Our producer-at-large Father Vince Kuna, C.S.C., a USC film-school grad, does a regular feature here called BASED ON, looking at literary works adapted into TV or movies.
Altered Carbon a Netflix series created by Laeta Kalogridis, based on the novel of the same title written by Richard K. Morgan.
Sci-fi writer Richard K. Morgan addresses the philosophy of extropy in his novel, Altered Carbon. A believer in this system trusts in improving the human condition until, one day in the future, science and technology advances to the point where humans live indefinitely. If this sounds farfetched, consider that Red Sox legend Ted Williams’ family chose cryogenic freezing upon his death in 2002.
So, for three years he held the mantle of “greatest living ballplayer” after Joe DiMaggio died in 1999 and willed a Catholic funeral Mass. Please forgive this cynical Yankee fan, but perhaps “Teddy Ballgame” intended to reacquire the mantle upon his “reactivation” in the year 2302.
Morgan’s novel, now adapted into a series on Netflix, indeed takes place 300 years in the future. The world’s technology has the ability to store consciousness in the brain, later downloading it into a body (or as the novel terms, “a sleeve”). The process is repeatable, affording denizens of this brave new world a type of immortality. Antihero Takeshi Kovacs (Joel Kinnaman), defeated in his first life leading a rebellion against the new world order, gets a second chance. If he solves a puzzling murder, he can keep his “sleeve.”
Engaging-noir-procedural aside, I thought the social commentary of the series to be the most intriguing aspect of the show. What would be the result of immortality? An Albert Camus quote came to mind, “A single sentence will suffice for modern man. He fornicated and read the papers.” The show gets the former correct. An Altered Carbon world reveals a society crazed with sex.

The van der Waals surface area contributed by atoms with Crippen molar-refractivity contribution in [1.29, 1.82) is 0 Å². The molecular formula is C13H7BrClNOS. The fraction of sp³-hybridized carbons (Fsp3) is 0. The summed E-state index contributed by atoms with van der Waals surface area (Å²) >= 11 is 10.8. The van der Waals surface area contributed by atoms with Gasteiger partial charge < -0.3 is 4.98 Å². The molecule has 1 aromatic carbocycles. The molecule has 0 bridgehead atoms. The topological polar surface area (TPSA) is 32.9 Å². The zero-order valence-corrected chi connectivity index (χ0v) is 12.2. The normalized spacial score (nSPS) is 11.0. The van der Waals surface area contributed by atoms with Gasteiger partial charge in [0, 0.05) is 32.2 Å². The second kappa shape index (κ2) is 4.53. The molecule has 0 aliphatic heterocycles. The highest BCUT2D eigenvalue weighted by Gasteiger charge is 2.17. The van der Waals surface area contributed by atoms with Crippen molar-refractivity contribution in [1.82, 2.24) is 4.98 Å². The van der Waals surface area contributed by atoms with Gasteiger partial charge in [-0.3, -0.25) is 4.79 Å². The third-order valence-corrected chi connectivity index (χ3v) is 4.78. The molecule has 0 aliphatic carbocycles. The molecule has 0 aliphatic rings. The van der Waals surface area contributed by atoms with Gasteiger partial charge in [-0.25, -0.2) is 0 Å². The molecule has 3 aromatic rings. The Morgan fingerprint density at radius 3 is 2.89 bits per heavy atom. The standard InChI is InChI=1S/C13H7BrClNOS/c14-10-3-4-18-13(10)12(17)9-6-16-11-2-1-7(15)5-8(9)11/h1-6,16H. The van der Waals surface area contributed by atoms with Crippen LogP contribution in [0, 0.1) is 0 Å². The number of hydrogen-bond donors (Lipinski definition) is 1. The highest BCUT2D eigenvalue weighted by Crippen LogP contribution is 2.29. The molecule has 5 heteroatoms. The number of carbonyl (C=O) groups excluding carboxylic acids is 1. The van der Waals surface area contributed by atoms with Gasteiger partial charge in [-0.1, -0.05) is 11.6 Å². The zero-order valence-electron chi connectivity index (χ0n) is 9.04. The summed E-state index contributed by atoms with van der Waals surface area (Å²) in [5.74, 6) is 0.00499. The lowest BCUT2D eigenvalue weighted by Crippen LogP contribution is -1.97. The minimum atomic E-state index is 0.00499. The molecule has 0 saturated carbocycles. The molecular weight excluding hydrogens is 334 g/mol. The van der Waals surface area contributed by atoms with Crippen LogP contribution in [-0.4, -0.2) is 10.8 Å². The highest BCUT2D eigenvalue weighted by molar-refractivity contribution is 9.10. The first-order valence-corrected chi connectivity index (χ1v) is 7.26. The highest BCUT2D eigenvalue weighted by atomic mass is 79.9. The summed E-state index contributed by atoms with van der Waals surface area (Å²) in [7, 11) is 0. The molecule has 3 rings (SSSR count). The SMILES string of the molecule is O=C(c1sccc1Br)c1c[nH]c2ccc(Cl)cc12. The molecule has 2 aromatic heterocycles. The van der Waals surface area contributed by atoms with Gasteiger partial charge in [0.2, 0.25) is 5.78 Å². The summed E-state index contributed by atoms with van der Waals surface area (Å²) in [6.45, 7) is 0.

The culminating scene of season one ended up in a forbidden brothel floating above Earth and out of sight, named, literally, “Head in the Clouds.” With the latter, Camus overestimated man’s inclination towards the intellectual life. Characters in the show read not the papers, but blunt their minds with hard-core drugs. An interminable lifespan doesn’t seem as appealing as originally thought.
Enter into this spiritual wasteland, the Catholic Church. Other denominations accommodated the new technology, thereby compromising central Christian truths. Indistinguishable from anything else in the world, the denominations have long since disappeared. Only the Catholic Church remains, supporting the age-old truth that God gives us one life, pointing that one life to heaven.
A life without the promise of eternity is one thing; multiple lives without consequence further exacerbates the current degradation.
The Church in the future faces much of the criticism it absorbs now. The hot-button issue of the novel invites additional persecution. As the only institution seeking natural deaths, Catholics quickly become the only group of people murdered. If one kills a Catholic in this arrangement, the perpetrator has no fear of the deceased “re-sleeving” and seeking out revenge in their second life. Thus, the political subplot is an ironic one: outlaw the murder of those most critical of sleeving.
The television series adapts the book well and personalizes the Catholic faith. Kristin Ortega (Martha Higareda) loses her devout mother, a victim of one of the murders. The mother’s faithful witness brings Ortega back to belief. Without the recourse to re-sleeving and bringing her mother “back,” Ortega can only pray and assist her mother’s soul forward, to our Lord and eternal life with Him.
Ed. Note: Altered Carbon features plenty of sex, nudity and violence, and therefore is not suitable for the whole family. Click here for Common Sense Media’s analysis.
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